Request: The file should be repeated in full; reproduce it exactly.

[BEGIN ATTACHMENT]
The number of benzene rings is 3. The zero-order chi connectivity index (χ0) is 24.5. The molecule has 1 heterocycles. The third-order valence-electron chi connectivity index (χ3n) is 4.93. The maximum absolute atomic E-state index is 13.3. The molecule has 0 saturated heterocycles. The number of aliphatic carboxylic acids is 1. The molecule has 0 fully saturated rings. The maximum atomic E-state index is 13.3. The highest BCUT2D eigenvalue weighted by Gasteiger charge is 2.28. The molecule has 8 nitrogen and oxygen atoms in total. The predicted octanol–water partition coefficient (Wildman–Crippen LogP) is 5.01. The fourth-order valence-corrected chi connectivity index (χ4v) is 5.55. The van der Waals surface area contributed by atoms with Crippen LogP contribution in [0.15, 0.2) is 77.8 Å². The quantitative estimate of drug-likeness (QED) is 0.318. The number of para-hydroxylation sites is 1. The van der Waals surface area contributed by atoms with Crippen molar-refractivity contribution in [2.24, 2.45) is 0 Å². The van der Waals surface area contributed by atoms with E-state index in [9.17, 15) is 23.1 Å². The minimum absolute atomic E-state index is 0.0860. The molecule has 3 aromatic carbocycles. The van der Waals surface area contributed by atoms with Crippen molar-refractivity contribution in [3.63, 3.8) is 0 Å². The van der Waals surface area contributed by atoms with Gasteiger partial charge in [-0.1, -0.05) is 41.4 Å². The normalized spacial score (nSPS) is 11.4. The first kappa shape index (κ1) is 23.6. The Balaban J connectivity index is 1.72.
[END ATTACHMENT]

The number of benzene rings is 3. The zero-order chi connectivity index (χ0) is 24.5. The molecule has 1 heterocycles. The third-order valence-electron chi connectivity index (χ3n) is 4.93. The maximum absolute atomic E-state index is 13.3. The molecule has 0 saturated heterocycles. The number of aliphatic carboxylic acids is 1. The molecule has 0 fully saturated rings. The maximum atomic E-state index is 13.3. The highest BCUT2D eigenvalue weighted by Gasteiger charge is 2.28. The molecule has 8 nitrogen and oxygen atoms in total. The predicted octanol–water partition coefficient (Wildman–Crippen LogP) is 5.01. The fourth-order valence-corrected chi connectivity index (χ4v) is 5.55. The van der Waals surface area contributed by atoms with Crippen LogP contribution in [0.15, 0.2) is 77.8 Å². The quantitative estimate of drug-likeness (QED) is 0.318. The number of para-hydroxylation sites is 1. The van der Waals surface area contributed by atoms with Crippen molar-refractivity contribution in [2.24, 2.45) is 0 Å². The van der Waals surface area contributed by atoms with E-state index in [9.17, 15) is 23.1 Å². The minimum absolute atomic E-state index is 0.0860. The molecule has 3 aromatic carbocycles. The van der Waals surface area contributed by atoms with Crippen molar-refractivity contribution in [3.63, 3.8) is 0 Å². The van der Waals surface area contributed by atoms with Gasteiger partial charge in [-0.1, -0.05) is 41.4 Å². The normalized spacial score (nSPS) is 11.4. The first kappa shape index (κ1) is 23.6. The Balaban J connectivity index is 1.72.